Pandora Jones: Admission by Barry Jonsberg

April 28, 2014 Reviews 0 ★★★½

Pandora Jones: Admission by Barry JonsbergPandora Jones: Admission (Pandora Jones #1) by Barry Jonsberg
Published: May 2014 by Allen & Unwin
Format: Paperback, 312 pages
Genres: Fantasy, Post Apocalyptic, Science Fiction
Source: Publisher
Goodreads BooktopiaBookworld
3.5 Stars

Pandora Jones wakes in an infirmary - her body weak, her memory providing only flashes of horrific scenes of death. She soon discovers that her family has succumbed to a plague pandemic which almost wiped out humanity. Pan is one of the survivors who have been admitted to The School - a quarantined, heavily guarded survival-skills facility - to recover their strength, hone their skills and prepare for whatever comes next. Pandora's skill is intuition, but how useful will it be outside the secure walls of The School? And what if it leads her to question where the truth lies...

Plague. Pandemic. Intuition. Secrets. Truth. Courage. Action. Survival.

Admission will have you on the edge of your seat. An interesting blend of post-apocalyptic and fantasy elements, this book kicks off what is undoubtedly going to be an exciting series about a young girl who wakes up after the end of the world puts in her in a coma.

The book begins with Pandora’s disjointed and confusing memories of the last day of her life, when a worldwide tragedy struck unexpectedly, and is thus confusing and disjointed to the reader. I didn’t like this writing style very much and was afraid that the whole book would be written like that – with short sentences and with nothing really making sense – but once Pandora wakes up from her coma the writing style changes.

Pandora is in many ways an average girl. She’s not exceptionally smart or athletic or even very brave, which should have made her easy to like. But I found myself struggling to like her in most cases. It’s small things – Pandora is introduced to six other kids who survived the disaster, and of the three boys, she describes one as acne ridden, another as quiet and the third as good-looking. Guess who her love interest was? Similarly, she dismisses all the girls she meets in her group, and doesn’t make overture of friendship towards any of them until quite late in the book, and her only friend is soon taken from the story. So we’ve got this girl, one of only ten thousand survivors of humanity’s worst disaster, and she’s too busy being judgmental about everyone else who has survived to actually make friends.

There is one thing about Pandora that sets her apart: she describes herself as very intuitive. It turns out she’s a little psychic, which is the paranormal fantasy aspect of the novel. This talent helps Pandora nut out the mysteries surrounding the end of the world and her survival.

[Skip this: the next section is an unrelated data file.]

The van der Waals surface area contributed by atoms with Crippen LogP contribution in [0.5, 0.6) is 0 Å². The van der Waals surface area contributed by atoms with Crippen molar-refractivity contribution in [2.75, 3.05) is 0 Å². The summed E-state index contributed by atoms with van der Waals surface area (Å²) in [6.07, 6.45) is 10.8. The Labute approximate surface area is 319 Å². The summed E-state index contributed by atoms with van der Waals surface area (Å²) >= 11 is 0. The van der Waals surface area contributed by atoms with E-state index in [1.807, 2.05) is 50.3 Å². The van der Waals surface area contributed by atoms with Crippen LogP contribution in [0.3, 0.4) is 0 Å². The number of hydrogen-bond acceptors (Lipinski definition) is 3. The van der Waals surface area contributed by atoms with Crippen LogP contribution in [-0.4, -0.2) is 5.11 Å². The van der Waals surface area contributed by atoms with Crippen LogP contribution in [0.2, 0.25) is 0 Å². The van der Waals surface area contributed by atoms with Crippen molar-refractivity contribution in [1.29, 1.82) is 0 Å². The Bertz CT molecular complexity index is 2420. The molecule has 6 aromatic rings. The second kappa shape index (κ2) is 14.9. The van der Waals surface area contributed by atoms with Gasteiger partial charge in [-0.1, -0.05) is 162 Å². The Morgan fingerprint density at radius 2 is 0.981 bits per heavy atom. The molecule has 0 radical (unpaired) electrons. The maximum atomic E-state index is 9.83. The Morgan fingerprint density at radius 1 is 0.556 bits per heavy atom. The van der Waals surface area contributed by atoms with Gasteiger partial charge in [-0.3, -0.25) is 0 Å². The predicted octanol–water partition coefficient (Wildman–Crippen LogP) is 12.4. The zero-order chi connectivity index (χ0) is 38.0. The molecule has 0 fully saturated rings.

Because this are quite a few mysteries here. Why would the children who survived be cut off from the adults, put through military exercises all day long, and forced to be physically fit? Why they be expected to leave the sanctuary of their walled compound – called the School – to engage with hostiles as a training exercises? Then there are details about the day the world ended itself, including the ridiculous (highly unrealistic) speed with which the pandemic spread. But there is an explanation for all of this, and it’s one I absolutely did not anticipate (always exciting when that happens.) The problem is that the big reveal happens on the very last page of the book, which means that for literally 99% of the book I was scoffing at how implausible everything it contains is.

The big reveal means that I, along with ever reader who picks up this book, am desperate to read the next instalment!

Pandora is put with a group with seven other teen survivors when she wakes up at the School, and although I can tell they are all fully developed characters in their own rights, seeing everything from Pandora’s point of view limits what we know about them. Pandora’s prone to judging people without any information about them and is constantly trying to pigeon-hole people into nice little categories, and it annoyed me because it them coloured my views of them. I think the problem was that all the kids that I didn’t trust were the ones Pandora gravitated towards, while the ones that I thought were interesting were the ones she shunned because they made her uncomfortable.

I really like Jen. Oh yes she’s a bitch to Pandora, but I understood Jen and her actions more than I ever did Pandora’s.

I think Pandora Jones: Admission will be liked by a varied audience, and is a great first novel that sets up an exciting series. Some readers, like me, might struggle to like the protagonist, but overall, I liked the book and can’t wait to read the next one!

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